Saturday, 14 March 2009

20 Albums

Bills, that moustachioed little capuchin monkey, tagged me in what I assume is some kind of facebook meme – 20 albums that changed your life. Sadly I was too busy, like, being awesome and fracturing my ribs to write anything at the time, but realised I wanted to do it. Also I wanted to tag more people in it, because that’s how memes work right? Kind of like syphilis.

It came with a lame introductory paragraph before which I haven’t bothered including, 20 albums that changed your life, it’s pretty clear. I don’t think these are the 20 best albums, and they aren’t my favourite 20 albums either, but these are the ones that, y’know, changed my life.

Cannibal Ox - The Cold Vein

Listening to this album always makes me want to make art that could come from the future. It’s got such a shamelessly futurist sonic-palette, and on top of that sci-fi ass kicking there’s Vast Aire’s godly flow. And then, when you’ve listened to it like… a hundred times you realise that Vordul is just as good, you just weren’t paying attention because Vast was stealing the show. Then you enjoy it all over again.

Frank Black & The Catholics - Pistolero

Man, in a churlish, knee-jerk way this album made me stop wanting to write about music for a living. It was given a universally lukewarm reception, while I, and it turns out many other people, were just blown away. I love a lot of music criticism, but I realised that when it comes to something you really love… you probably can’t do it any justice describing it. That’s why so many of these entries come down to – “It’s really good!” Pistolero is straight rock music as good as it gets. It kicks seven kinds of ass.

The Young Fresh Fellows - Somos Los Mejores

This is pretty much it, the reason I wanted to play music and be in a band and all the rest of it. It’s just a sloppy best of, released for the Spanish market by the Seattle power-pop legends The Young Fresh Fellows, but the songs, the energy, the sheer joy leaking out of it, are incredible. The only song I didn’t like back when I was running around the house playing air-guitar to this, is now my favourite.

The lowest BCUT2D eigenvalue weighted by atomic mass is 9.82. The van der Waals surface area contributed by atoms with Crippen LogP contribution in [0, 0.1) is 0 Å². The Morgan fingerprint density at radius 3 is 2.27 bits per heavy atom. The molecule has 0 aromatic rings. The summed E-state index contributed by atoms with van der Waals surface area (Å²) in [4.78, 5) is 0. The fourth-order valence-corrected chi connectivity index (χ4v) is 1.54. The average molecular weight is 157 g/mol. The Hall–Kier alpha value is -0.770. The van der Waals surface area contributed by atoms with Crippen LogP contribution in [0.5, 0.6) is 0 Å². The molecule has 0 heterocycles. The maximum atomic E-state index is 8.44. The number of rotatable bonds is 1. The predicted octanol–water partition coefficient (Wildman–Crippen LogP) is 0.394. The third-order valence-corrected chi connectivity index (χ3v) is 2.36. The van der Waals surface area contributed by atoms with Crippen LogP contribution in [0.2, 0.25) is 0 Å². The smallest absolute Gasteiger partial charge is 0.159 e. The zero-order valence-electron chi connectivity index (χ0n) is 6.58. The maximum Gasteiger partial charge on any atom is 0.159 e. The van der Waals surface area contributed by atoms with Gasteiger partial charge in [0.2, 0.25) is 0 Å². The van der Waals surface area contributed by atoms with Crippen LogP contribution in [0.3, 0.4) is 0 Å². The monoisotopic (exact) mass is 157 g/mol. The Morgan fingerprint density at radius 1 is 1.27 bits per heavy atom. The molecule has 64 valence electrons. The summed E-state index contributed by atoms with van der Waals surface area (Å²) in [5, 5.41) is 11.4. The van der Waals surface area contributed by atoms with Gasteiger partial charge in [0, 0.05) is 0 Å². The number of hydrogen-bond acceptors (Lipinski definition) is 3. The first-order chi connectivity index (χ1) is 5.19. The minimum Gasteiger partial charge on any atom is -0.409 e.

Jackson Browne - Lives in the Balance

My parents always liked Jackson Browne and his 1980s albums, specifically this one and World In Motion, had a huge influence on my… melodic tendencies or whatever.

Queen - The Miracle

I haven’t listened to this album in… maybe more than ten years. I bet I could still sing every word, even the yelps.

Frank Zappa – Strictly Commercial

A best of that I played to death. Does humour belong in music? Hell yes it does.

Liz Phair - Exile in Guyville

Sounds like nothing else, like a cheap recording studio that you want to be in.

The Beatles - Abbey Road

These are the records that changed my life, so I thought a lot of this should come from my formative years. I don’t know which Beatles album would be the best one to choose, but I’m pretty sure that singing along with this in the car on family holidays had a scary amount of influence on my life.

The Dismemberment Plan - Emergency & I

So I read a review of this on Pitchfork that sounded interesting and thought, hmmm, I bet Tempest have a copy of that. They did, and I got it and brought it back to my tiny, ridiculous bedroom that I lived in the year after I graduated. My bedroom then was the cheapest one in the house, and I crammed a double bed in there somehow, leaving me about 4ft of floor space. So I lived on the bed, and I remember sitting on it and doing nothing but listening to this album. Oh, it starts well, but when you get to that first transcendent kick in “A Life of Possibilities”… I don’t think I could move. One of the best albums ever.

The Pixies - Come On Pilgrim / Surfer Rosa